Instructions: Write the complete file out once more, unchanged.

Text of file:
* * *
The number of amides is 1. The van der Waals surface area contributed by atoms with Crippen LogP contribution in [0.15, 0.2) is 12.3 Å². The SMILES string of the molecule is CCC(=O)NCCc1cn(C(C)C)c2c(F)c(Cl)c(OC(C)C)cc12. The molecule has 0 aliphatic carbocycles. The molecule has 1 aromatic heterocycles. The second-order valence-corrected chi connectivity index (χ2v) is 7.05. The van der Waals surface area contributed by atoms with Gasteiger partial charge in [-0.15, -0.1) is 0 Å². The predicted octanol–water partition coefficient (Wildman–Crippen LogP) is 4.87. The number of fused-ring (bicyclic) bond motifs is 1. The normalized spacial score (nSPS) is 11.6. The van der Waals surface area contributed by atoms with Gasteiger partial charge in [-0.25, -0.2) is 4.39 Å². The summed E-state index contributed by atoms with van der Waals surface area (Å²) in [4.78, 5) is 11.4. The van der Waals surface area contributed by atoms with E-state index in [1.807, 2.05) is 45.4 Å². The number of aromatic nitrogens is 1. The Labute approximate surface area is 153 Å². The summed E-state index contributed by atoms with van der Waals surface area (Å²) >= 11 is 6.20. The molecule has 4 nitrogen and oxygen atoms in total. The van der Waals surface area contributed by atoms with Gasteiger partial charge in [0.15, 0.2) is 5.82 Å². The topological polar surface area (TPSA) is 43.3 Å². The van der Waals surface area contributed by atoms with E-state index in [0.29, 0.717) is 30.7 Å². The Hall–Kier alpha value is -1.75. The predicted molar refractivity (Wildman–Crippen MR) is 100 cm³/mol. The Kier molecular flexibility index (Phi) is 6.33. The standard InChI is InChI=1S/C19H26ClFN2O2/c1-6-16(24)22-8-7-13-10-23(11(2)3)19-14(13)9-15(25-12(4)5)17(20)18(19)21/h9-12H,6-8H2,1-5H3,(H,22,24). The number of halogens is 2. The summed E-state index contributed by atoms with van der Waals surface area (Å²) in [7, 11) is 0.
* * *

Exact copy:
The number of amides is 1. The van der Waals surface area contributed by atoms with Crippen LogP contribution in [0.15, 0.2) is 12.3 Å². The SMILES string of the molecule is CCC(=O)NCCc1cn(C(C)C)c2c(F)c(Cl)c(OC(C)C)cc12. The molecule has 0 aliphatic carbocycles. The molecule has 1 aromatic heterocycles. The second-order valence-corrected chi connectivity index (χ2v) is 7.05. The van der Waals surface area contributed by atoms with Gasteiger partial charge in [-0.15, -0.1) is 0 Å². The predicted octanol–water partition coefficient (Wildman–Crippen LogP) is 4.87. The number of fused-ring (bicyclic) bond motifs is 1. The normalized spacial score (nSPS) is 11.6. The van der Waals surface area contributed by atoms with Gasteiger partial charge in [-0.25, -0.2) is 4.39 Å². The summed E-state index contributed by atoms with van der Waals surface area (Å²) in [4.78, 5) is 11.4. The van der Waals surface area contributed by atoms with E-state index in [1.807, 2.05) is 45.4 Å². The number of aromatic nitrogens is 1. The Labute approximate surface area is 153 Å². The summed E-state index contributed by atoms with van der Waals surface area (Å²) >= 11 is 6.20. The molecule has 4 nitrogen and oxygen atoms in total. The van der Waals surface area contributed by atoms with Gasteiger partial charge in [0.15, 0.2) is 5.82 Å². The topological polar surface area (TPSA) is 43.3 Å². The van der Waals surface area contributed by atoms with E-state index in [0.29, 0.717) is 30.7 Å². The Hall–Kier alpha value is -1.75. The predicted molar refractivity (Wildman–Crippen MR) is 100 cm³/mol. The Kier molecular flexibility index (Phi) is 6.33. The standard InChI is InChI=1S/C19H26ClFN2O2/c1-6-16(24)22-8-7-13-10-23(11(2)3)19-14(13)9-15(25-12(4)5)17(20)18(19)21/h9-12H,6-8H2,1-5H3,(H,22,24). The number of halogens is 2. The summed E-state index contributed by atoms with van der Waals surface area (Å²) in [7, 11) is 0.